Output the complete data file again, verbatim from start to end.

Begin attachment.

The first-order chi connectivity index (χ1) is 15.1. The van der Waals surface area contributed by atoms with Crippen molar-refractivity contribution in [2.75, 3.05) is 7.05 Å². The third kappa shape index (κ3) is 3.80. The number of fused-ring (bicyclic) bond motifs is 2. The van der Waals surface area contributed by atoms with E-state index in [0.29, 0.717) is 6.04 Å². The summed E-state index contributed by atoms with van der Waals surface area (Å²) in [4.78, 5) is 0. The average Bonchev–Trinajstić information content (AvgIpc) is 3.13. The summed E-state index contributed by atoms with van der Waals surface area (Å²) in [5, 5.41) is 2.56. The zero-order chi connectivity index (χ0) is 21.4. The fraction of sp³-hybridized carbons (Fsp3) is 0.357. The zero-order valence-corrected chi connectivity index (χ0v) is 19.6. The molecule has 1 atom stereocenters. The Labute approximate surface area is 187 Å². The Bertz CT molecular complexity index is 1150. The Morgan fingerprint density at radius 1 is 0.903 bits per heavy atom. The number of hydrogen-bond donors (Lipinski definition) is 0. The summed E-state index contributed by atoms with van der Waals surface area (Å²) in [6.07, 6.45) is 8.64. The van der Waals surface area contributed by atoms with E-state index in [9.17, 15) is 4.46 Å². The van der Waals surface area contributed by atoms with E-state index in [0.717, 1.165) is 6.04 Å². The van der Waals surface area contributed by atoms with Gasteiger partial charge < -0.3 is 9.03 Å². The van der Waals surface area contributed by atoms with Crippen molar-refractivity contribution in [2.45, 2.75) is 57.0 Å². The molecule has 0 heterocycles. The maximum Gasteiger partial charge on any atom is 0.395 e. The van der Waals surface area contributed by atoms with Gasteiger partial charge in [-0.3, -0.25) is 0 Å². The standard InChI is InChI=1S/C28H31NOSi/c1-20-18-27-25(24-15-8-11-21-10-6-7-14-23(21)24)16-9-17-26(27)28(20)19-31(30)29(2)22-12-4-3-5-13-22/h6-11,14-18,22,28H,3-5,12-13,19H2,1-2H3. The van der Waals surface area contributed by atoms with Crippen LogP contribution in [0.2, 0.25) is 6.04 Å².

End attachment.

The first-order chi connectivity index (χ1) is 15.1. The van der Waals surface area contributed by atoms with Crippen molar-refractivity contribution in [2.75, 3.05) is 7.05 Å². The third kappa shape index (κ3) is 3.80. The number of fused-ring (bicyclic) bond motifs is 2. The van der Waals surface area contributed by atoms with E-state index in [0.29, 0.717) is 6.04 Å². The summed E-state index contributed by atoms with van der Waals surface area (Å²) in [4.78, 5) is 0. The average Bonchev–Trinajstić information content (AvgIpc) is 3.13. The summed E-state index contributed by atoms with van der Waals surface area (Å²) in [5, 5.41) is 2.56. The zero-order chi connectivity index (χ0) is 21.4. The fraction of sp³-hybridized carbons (Fsp3) is 0.357. The zero-order valence-corrected chi connectivity index (χ0v) is 19.6. The molecule has 1 atom stereocenters. The Labute approximate surface area is 187 Å². The Bertz CT molecular complexity index is 1150. The Morgan fingerprint density at radius 1 is 0.903 bits per heavy atom. The number of hydrogen-bond donors (Lipinski definition) is 0. The summed E-state index contributed by atoms with van der Waals surface area (Å²) in [6.07, 6.45) is 8.64. The van der Waals surface area contributed by atoms with E-state index in [9.17, 15) is 4.46 Å². The van der Waals surface area contributed by atoms with E-state index in [0.717, 1.165) is 6.04 Å². The van der Waals surface area contributed by atoms with Gasteiger partial charge < -0.3 is 9.03 Å². The van der Waals surface area contributed by atoms with Crippen molar-refractivity contribution in [2.45, 2.75) is 57.0 Å². The molecule has 0 heterocycles. The maximum Gasteiger partial charge on any atom is 0.395 e. The van der Waals surface area contributed by atoms with Gasteiger partial charge in [-0.3, -0.25) is 0 Å². The standard InChI is InChI=1S/C28H31NOSi/c1-20-18-27-25(24-15-8-11-21-10-6-7-14-23(21)24)16-9-17-26(27)28(20)19-31(30)29(2)22-12-4-3-5-13-22/h6-11,14-18,22,28H,3-5,12-13,19H2,1-2H3. The van der Waals surface area contributed by atoms with Crippen LogP contribution in [0.2, 0.25) is 6.04 Å².